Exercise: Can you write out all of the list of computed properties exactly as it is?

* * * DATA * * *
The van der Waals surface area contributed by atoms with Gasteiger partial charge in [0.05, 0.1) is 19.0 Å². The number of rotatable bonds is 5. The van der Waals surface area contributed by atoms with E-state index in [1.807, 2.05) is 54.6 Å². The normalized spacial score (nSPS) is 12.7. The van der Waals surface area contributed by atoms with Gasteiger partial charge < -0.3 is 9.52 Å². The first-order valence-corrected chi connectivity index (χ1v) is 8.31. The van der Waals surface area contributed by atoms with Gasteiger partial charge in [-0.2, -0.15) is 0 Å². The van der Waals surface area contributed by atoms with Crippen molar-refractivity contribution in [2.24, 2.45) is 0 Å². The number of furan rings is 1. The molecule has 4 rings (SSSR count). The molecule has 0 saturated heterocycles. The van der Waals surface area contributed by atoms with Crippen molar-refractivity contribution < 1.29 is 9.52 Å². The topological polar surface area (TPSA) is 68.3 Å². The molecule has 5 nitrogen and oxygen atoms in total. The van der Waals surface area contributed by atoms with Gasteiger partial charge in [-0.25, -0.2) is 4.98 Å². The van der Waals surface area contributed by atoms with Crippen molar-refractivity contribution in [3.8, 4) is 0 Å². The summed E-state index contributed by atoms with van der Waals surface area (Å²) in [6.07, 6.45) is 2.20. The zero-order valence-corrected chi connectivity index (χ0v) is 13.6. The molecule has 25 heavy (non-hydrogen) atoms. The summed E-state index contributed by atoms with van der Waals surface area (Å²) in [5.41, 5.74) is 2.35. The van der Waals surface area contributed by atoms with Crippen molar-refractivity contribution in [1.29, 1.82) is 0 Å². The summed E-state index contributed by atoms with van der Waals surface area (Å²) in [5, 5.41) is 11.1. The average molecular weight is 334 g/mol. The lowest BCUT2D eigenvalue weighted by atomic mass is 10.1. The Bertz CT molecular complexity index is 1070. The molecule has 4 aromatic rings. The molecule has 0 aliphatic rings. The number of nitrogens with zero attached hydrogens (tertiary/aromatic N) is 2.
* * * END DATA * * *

The van der Waals surface area contributed by atoms with Gasteiger partial charge in [0.05, 0.1) is 19.0 Å². The number of rotatable bonds is 5. The van der Waals surface area contributed by atoms with E-state index in [1.807, 2.05) is 54.6 Å². The normalized spacial score (nSPS) is 12.7. The van der Waals surface area contributed by atoms with Gasteiger partial charge < -0.3 is 9.52 Å². The first-order valence-corrected chi connectivity index (χ1v) is 8.31. The van der Waals surface area contributed by atoms with Gasteiger partial charge in [-0.2, -0.15) is 0 Å². The van der Waals surface area contributed by atoms with Crippen molar-refractivity contribution in [2.24, 2.45) is 0 Å². The number of furan rings is 1. The molecule has 4 rings (SSSR count). The molecule has 0 saturated heterocycles. The van der Waals surface area contributed by atoms with Crippen molar-refractivity contribution < 1.29 is 9.52 Å². The topological polar surface area (TPSA) is 68.3 Å². The molecule has 5 nitrogen and oxygen atoms in total. The van der Waals surface area contributed by atoms with Gasteiger partial charge in [-0.25, -0.2) is 4.98 Å². The van der Waals surface area contributed by atoms with Crippen molar-refractivity contribution in [3.8, 4) is 0 Å². The summed E-state index contributed by atoms with van der Waals surface area (Å²) in [6.07, 6.45) is 2.20. The zero-order valence-corrected chi connectivity index (χ0v) is 13.6. The molecule has 25 heavy (non-hydrogen) atoms. The summed E-state index contributed by atoms with van der Waals surface area (Å²) in [5.41, 5.74) is 2.35. The van der Waals surface area contributed by atoms with Crippen molar-refractivity contribution in [1.29, 1.82) is 0 Å². The summed E-state index contributed by atoms with van der Waals surface area (Å²) in [5, 5.41) is 11.1. The average molecular weight is 334 g/mol. The lowest BCUT2D eigenvalue weighted by atomic mass is 10.1. The Bertz CT molecular complexity index is 1070. The molecule has 4 aromatic rings. The molecule has 0 aliphatic rings. The number of nitrogens with zero attached hydrogens (tertiary/aromatic N) is 2.